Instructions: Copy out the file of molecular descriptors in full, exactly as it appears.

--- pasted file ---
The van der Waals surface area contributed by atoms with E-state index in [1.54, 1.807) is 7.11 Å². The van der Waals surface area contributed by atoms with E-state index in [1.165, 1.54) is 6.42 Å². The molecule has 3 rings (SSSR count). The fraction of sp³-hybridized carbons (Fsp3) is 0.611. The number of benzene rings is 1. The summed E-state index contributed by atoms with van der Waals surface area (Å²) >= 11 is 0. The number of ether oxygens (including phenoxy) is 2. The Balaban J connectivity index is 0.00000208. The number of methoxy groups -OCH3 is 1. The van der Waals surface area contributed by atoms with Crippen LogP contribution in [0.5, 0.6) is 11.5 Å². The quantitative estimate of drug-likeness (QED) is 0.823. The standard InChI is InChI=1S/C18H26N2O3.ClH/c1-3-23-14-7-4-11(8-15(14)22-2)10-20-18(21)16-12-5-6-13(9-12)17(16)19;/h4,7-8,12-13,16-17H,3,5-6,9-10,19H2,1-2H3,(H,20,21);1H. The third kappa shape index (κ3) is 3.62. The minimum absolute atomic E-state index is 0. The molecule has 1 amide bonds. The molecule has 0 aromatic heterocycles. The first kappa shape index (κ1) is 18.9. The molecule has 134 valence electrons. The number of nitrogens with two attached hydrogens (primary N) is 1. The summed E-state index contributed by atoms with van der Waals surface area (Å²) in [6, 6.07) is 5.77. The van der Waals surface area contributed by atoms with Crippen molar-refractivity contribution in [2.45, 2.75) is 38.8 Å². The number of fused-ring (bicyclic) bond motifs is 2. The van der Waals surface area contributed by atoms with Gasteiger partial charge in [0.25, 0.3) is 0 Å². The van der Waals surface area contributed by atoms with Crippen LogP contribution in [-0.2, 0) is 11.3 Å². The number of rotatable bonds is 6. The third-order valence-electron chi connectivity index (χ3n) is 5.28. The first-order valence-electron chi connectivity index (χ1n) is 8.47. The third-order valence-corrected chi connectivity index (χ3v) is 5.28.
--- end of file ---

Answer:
The van der Waals surface area contributed by atoms with E-state index in [1.54, 1.807) is 7.11 Å². The van der Waals surface area contributed by atoms with E-state index in [1.165, 1.54) is 6.42 Å². The molecule has 3 rings (SSSR count). The fraction of sp³-hybridized carbons (Fsp3) is 0.611. The number of benzene rings is 1. The summed E-state index contributed by atoms with van der Waals surface area (Å²) >= 11 is 0. The number of ether oxygens (including phenoxy) is 2. The Balaban J connectivity index is 0.00000208. The number of methoxy groups -OCH3 is 1. The van der Waals surface area contributed by atoms with Crippen LogP contribution in [0.5, 0.6) is 11.5 Å². The quantitative estimate of drug-likeness (QED) is 0.823. The standard InChI is InChI=1S/C18H26N2O3.ClH/c1-3-23-14-7-4-11(8-15(14)22-2)10-20-18(21)16-12-5-6-13(9-12)17(16)19;/h4,7-8,12-13,16-17H,3,5-6,9-10,19H2,1-2H3,(H,20,21);1H. The third kappa shape index (κ3) is 3.62. The minimum absolute atomic E-state index is 0. The molecule has 1 amide bonds. The molecule has 0 aromatic heterocycles. The first kappa shape index (κ1) is 18.9. The molecule has 134 valence electrons. The number of nitrogens with two attached hydrogens (primary N) is 1. The summed E-state index contributed by atoms with van der Waals surface area (Å²) in [6, 6.07) is 5.77. The van der Waals surface area contributed by atoms with Crippen molar-refractivity contribution in [2.45, 2.75) is 38.8 Å². The number of fused-ring (bicyclic) bond motifs is 2. The van der Waals surface area contributed by atoms with Gasteiger partial charge in [0.25, 0.3) is 0 Å². The van der Waals surface area contributed by atoms with Crippen LogP contribution in [-0.2, 0) is 11.3 Å². The number of rotatable bonds is 6. The third-order valence-electron chi connectivity index (χ3n) is 5.28. The first-order valence-electron chi connectivity index (χ1n) is 8.47. The third-order valence-corrected chi connectivity index (χ3v) is 5.28.